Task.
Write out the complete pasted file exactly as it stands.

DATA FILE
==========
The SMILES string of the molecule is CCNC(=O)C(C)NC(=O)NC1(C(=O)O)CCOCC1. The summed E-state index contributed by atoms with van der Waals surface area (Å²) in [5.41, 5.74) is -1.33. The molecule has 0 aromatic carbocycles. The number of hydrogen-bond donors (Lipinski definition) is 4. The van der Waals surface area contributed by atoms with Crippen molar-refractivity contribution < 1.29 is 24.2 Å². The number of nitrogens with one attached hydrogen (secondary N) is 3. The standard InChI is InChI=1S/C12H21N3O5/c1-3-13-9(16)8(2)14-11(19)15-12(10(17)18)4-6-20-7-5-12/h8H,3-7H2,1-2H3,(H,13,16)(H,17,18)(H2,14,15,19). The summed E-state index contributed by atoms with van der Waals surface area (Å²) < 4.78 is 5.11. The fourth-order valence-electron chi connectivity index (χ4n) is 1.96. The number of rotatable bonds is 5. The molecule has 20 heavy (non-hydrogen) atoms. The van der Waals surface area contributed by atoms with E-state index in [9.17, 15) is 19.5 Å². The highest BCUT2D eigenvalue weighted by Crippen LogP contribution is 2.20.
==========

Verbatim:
The SMILES string of the molecule is CCNC(=O)C(C)NC(=O)NC1(C(=O)O)CCOCC1. The summed E-state index contributed by atoms with van der Waals surface area (Å²) in [5.41, 5.74) is -1.33. The molecule has 0 aromatic carbocycles. The number of hydrogen-bond donors (Lipinski definition) is 4. The van der Waals surface area contributed by atoms with Crippen molar-refractivity contribution < 1.29 is 24.2 Å². The number of nitrogens with one attached hydrogen (secondary N) is 3. The standard InChI is InChI=1S/C12H21N3O5/c1-3-13-9(16)8(2)14-11(19)15-12(10(17)18)4-6-20-7-5-12/h8H,3-7H2,1-2H3,(H,13,16)(H,17,18)(H2,14,15,19). The summed E-state index contributed by atoms with van der Waals surface area (Å²) < 4.78 is 5.11. The fourth-order valence-electron chi connectivity index (χ4n) is 1.96. The number of rotatable bonds is 5. The molecule has 20 heavy (non-hydrogen) atoms. The van der Waals surface area contributed by atoms with E-state index in [9.17, 15) is 19.5 Å². The highest BCUT2D eigenvalue weighted by Crippen LogP contribution is 2.20.